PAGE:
130 million years ago dinosaurs roamed the Kimberley coast, today all that remains are amazing fossilised footprints.
Along Broome’s Gantheaume Point and to James Price Point on the Dampier Peninsula the tracks of up to seven different dinosaur species from the Cretaceous period, including sauropods, ornithopods and stegosaurus, have been verified. Dinosaurs roamed the coastal marshes and swamp forests, leaving tracks in the sandy tidal flats and abandoned river channels.
Indigenous people of the Dampier Peninsula and wider west Kimberley had strong cultural connections with dinosaur tracks, the footprints tracing the journeys of their ancestors.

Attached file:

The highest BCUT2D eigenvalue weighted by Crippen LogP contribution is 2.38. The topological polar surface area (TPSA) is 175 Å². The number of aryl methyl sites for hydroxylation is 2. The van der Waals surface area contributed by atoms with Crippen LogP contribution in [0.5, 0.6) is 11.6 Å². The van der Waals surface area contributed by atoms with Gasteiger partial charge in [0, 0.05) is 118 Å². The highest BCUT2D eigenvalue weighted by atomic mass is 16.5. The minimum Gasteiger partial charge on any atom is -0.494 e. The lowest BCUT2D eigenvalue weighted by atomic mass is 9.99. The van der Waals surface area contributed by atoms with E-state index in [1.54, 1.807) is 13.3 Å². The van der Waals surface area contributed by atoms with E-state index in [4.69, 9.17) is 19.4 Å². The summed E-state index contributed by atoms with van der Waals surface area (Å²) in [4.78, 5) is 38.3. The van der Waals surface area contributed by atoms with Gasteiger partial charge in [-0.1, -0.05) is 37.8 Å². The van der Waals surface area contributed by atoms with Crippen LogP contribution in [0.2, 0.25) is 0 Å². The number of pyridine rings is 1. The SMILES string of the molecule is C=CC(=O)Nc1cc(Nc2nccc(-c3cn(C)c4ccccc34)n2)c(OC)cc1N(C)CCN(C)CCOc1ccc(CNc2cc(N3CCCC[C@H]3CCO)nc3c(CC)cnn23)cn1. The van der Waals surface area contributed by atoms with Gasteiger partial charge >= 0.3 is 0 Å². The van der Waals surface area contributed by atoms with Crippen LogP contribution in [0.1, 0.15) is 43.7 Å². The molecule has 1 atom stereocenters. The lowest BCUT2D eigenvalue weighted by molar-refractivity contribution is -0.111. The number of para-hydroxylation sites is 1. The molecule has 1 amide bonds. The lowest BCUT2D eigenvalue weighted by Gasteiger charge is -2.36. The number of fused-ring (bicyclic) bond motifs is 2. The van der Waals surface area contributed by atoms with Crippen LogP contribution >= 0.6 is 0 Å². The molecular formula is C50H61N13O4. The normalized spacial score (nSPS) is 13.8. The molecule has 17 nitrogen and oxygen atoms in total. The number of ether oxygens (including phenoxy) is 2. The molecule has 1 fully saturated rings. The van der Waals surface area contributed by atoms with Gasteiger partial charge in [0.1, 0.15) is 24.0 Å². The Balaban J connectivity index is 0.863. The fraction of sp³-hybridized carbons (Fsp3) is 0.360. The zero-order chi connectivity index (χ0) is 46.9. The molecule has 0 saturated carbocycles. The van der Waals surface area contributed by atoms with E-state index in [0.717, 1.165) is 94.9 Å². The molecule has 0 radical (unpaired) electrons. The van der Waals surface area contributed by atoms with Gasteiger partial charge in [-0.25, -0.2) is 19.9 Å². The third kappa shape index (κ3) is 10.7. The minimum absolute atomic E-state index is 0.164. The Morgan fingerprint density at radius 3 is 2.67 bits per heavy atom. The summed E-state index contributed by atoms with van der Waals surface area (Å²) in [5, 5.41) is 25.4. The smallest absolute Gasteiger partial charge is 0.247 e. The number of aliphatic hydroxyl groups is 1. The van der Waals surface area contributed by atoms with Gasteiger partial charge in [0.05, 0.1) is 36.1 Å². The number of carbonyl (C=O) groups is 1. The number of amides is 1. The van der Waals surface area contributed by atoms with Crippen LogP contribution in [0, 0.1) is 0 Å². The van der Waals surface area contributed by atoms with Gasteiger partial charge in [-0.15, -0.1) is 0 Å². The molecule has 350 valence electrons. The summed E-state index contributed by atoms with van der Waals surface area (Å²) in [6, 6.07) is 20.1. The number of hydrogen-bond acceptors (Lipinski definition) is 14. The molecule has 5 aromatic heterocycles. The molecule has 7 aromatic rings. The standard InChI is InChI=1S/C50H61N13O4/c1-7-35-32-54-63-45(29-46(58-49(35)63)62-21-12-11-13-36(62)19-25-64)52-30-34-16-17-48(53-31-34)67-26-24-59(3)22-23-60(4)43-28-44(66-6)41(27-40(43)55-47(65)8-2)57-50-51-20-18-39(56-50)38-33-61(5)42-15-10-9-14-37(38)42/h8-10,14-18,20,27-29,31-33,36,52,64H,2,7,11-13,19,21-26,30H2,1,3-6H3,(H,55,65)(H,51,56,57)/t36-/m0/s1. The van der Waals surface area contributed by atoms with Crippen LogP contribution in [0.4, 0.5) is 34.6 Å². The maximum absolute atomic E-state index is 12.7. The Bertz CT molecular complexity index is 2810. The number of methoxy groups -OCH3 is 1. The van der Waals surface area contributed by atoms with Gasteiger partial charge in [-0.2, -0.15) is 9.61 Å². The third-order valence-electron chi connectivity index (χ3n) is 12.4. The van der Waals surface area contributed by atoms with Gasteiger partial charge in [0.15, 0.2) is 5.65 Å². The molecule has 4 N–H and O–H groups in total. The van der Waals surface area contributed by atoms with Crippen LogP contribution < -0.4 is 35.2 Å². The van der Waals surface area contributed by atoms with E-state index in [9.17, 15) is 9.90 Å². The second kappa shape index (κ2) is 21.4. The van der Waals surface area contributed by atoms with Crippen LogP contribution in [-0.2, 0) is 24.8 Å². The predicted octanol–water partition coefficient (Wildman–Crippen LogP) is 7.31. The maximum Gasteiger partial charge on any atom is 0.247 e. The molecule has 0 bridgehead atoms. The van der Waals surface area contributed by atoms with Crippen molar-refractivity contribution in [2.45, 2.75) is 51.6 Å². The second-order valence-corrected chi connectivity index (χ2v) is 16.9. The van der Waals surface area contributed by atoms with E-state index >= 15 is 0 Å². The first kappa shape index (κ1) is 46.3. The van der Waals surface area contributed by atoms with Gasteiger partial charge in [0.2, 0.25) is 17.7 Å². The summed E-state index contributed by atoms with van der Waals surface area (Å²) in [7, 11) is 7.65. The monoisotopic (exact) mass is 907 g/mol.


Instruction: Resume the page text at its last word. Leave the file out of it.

Footprints can be seen at low tide around Cable Beach, Gantheaume Point and Reddell Beach. For site locations and tips on how to find them, check out the Dinosaur Coast Management Group website.
You can also visit the footprints on a tour with Broome Dinosaur Adventures.
When exploring for dinosaur tracks please take care - the weathered and exposed rock layers break off easily.
The footprints have been around for 130 million years and must be protected for future generations - please do not step on the edges or drive over the tracks and do not remove sand from the tracks.